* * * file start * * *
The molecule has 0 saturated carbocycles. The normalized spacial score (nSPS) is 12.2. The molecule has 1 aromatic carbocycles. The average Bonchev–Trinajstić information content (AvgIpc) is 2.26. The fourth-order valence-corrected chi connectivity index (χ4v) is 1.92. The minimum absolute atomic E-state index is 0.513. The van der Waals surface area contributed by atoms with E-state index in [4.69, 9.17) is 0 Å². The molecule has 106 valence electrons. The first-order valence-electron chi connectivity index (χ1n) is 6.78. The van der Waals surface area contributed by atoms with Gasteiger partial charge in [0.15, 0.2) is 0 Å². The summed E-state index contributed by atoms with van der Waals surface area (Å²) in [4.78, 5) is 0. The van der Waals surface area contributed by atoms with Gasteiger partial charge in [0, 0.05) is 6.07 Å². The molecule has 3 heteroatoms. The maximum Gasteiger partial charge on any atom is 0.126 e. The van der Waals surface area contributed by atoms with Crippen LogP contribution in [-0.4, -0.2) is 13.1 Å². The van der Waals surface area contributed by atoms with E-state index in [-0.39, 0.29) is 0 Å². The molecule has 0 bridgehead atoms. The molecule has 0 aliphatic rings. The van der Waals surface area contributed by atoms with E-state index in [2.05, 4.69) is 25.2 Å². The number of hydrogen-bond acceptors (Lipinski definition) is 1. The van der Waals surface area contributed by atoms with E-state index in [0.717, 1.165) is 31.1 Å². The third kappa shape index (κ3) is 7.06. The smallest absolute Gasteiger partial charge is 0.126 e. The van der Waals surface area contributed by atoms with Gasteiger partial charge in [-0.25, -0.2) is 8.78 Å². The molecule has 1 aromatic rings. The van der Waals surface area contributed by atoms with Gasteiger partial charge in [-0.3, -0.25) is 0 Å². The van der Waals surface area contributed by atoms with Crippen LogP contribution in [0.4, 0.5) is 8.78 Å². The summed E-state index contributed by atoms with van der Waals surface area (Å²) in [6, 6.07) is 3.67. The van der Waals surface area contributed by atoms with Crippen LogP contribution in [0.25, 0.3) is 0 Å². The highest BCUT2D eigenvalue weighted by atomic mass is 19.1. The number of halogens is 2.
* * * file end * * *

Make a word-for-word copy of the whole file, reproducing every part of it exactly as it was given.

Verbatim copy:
The molecule has 0 saturated carbocycles. The normalized spacial score (nSPS) is 12.2. The molecule has 1 aromatic carbocycles. The average Bonchev–Trinajstić information content (AvgIpc) is 2.26. The fourth-order valence-corrected chi connectivity index (χ4v) is 1.92. The minimum absolute atomic E-state index is 0.513. The van der Waals surface area contributed by atoms with E-state index in [4.69, 9.17) is 0 Å². The molecule has 106 valence electrons. The first-order valence-electron chi connectivity index (χ1n) is 6.78. The van der Waals surface area contributed by atoms with Gasteiger partial charge in [0.15, 0.2) is 0 Å². The summed E-state index contributed by atoms with van der Waals surface area (Å²) in [4.78, 5) is 0. The van der Waals surface area contributed by atoms with Gasteiger partial charge in [0, 0.05) is 6.07 Å². The molecule has 3 heteroatoms. The maximum Gasteiger partial charge on any atom is 0.126 e. The van der Waals surface area contributed by atoms with Crippen LogP contribution in [-0.4, -0.2) is 13.1 Å². The van der Waals surface area contributed by atoms with E-state index in [-0.39, 0.29) is 0 Å². The molecule has 0 bridgehead atoms. The molecule has 0 aliphatic rings. The van der Waals surface area contributed by atoms with E-state index in [2.05, 4.69) is 25.2 Å². The number of hydrogen-bond acceptors (Lipinski definition) is 1. The van der Waals surface area contributed by atoms with E-state index in [0.717, 1.165) is 31.1 Å². The third kappa shape index (κ3) is 7.06. The smallest absolute Gasteiger partial charge is 0.126 e. The van der Waals surface area contributed by atoms with Gasteiger partial charge in [-0.25, -0.2) is 8.78 Å². The molecule has 1 aromatic rings. The van der Waals surface area contributed by atoms with Gasteiger partial charge in [-0.3, -0.25) is 0 Å². The van der Waals surface area contributed by atoms with Crippen LogP contribution in [0.4, 0.5) is 8.78 Å². The summed E-state index contributed by atoms with van der Waals surface area (Å²) in [6, 6.07) is 3.67. The van der Waals surface area contributed by atoms with Crippen LogP contribution in [0.25, 0.3) is 0 Å². The highest BCUT2D eigenvalue weighted by atomic mass is 19.1. The number of halogens is 2.